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November 5, 2011 E-MAIL PRINT Bookmark and Share

Depth Perception

UNH Underclassmen Contributing to Turnaround

by Josh Seguin/CHN Reporter

DURHAN, N.H. — When New Hampshire came out of the gate scoring just one goal in its first three games, and allowing 14, panic had set in throughout the tight-knit hockey community in Durham.

But when the Wildcats went to St. Cloud State, UNH finally began to score in bunches, though its defense was still porous, and it only managed a loss and tie.

In the last couple of weeks, UNH has finally gotten both aspects of its game together.

UNH has used a different formula than years past to score goals and win hockey games. On Friday against Massachusetts, UNH used a balanced attack with seven different goal scorers and 14 skaters that registered at least one point. With the win, UNH got within one game of evening its season record after starting a woeful 0-4-1.

In a season that brought many question marks to Durham, the Wildcats have responded by getting goals from players that even coach Dick Umile may not have expected — from 13 different players so far.

"Everyone is chipping in, in some way," UNH's John Henrion said. "If you look across the stat sheet everyone has something. The third and fourth lines are doing a great job in keeping our spirits up and keeping everyone going."

Last Saturday against Northeastern, the third and fourth lines not only kept the spirits up of UNH but they contributed greatly to the stat sheet by scoring four of the five goals. The fourth line in particular was very strong, scoring three goals, two from Mike Borisenok and one from Kevin McCarey. The other member of the line, freshman Casey Thrush, has impressed many with his playmaking abilities in garnering four assists in the past two games.

Production from the bottom two lines is often hard to come by in college hockey, but UNH has found a way to use the depth up front to its advantage. With a highly touted freshman class coming into the season, three of these freshmen forwards have made homes in the lineup, with two of them making impressive contributions to the team.

"The younger guys are scoring and Grayson (Downing) is a clever hockey player," Umile said. "It's not always about scoring goals, I mean he handles the puck in difficult situations and makes the good pass. (Jay) Camper was in the lineup tonight; he stepped in and did a great job. Casey Thrush is also chipping in. We are getting production from these younger guys and also from the older guys. Very balanced.”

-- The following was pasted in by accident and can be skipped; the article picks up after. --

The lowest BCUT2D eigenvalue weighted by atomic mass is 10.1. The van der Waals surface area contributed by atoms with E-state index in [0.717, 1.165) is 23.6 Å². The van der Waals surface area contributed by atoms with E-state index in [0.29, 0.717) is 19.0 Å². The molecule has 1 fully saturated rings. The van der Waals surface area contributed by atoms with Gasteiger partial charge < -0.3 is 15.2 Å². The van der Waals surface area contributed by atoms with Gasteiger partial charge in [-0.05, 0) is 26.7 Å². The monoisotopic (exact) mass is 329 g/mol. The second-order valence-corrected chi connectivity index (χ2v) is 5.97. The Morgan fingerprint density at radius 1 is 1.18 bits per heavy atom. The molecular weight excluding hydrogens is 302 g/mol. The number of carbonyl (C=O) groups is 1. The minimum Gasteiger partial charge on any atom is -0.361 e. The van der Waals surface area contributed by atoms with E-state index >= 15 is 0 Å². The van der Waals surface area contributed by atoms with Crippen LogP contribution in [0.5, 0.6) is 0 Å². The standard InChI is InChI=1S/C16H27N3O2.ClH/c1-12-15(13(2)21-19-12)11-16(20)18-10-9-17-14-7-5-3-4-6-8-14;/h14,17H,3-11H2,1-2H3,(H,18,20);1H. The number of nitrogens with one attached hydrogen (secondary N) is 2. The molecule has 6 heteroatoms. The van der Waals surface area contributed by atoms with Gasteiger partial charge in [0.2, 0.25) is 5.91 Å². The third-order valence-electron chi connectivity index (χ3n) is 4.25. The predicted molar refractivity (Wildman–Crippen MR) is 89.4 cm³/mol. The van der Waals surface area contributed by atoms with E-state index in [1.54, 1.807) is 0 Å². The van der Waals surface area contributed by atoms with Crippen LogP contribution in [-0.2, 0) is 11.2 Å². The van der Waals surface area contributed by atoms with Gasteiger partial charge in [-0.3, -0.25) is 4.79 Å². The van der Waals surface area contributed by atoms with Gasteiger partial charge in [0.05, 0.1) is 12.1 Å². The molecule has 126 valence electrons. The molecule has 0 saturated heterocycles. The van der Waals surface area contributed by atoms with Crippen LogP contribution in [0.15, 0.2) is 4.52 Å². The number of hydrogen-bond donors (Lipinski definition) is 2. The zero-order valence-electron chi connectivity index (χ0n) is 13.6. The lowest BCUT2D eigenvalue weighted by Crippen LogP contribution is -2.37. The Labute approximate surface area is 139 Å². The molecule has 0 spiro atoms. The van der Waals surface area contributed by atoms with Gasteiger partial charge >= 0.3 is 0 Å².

That balance hasn't always been there at New Hampshire, and so it's very noticeable. In a program that often relies on upperclassmen to do most of its scoring, the early part of this season has seemingly been a change of course.

So far, a sophomore, Nick Sorkin, and a freshman, Downing, have come out of the gates to be two of the leading point getters with nine and five respectively. The latter scored his first career goal on Friday night against UMass, which should be the first of many in his career.

"The use of four lines really makes the opposition kind of panic," Henrion said. "It's one after the other with the offensive play and all the lines continue the momentum. (Thrush, Camper and Downing) are doing a great job for us. It's not easy to step in the lineup right away as an underclassman but these guys are doing it. It's awesome, and the guys are excited that these guys have stepped up."

A symbol of the depth has come in the team's performances on Saturdays, when playing back-to-back games. On Saturdays this season, other than the opener against BU, UNH has outshot their opponents 125-66. Even though UNH is 1-1-1 in these games, they have carried play for large amounts of the game.

This season UNH may not have had that one guy step up, as in years past, but instead it is getting scoring up and down the lineup. The days of one-line hockey are seemingly done at UNH, at least for now.

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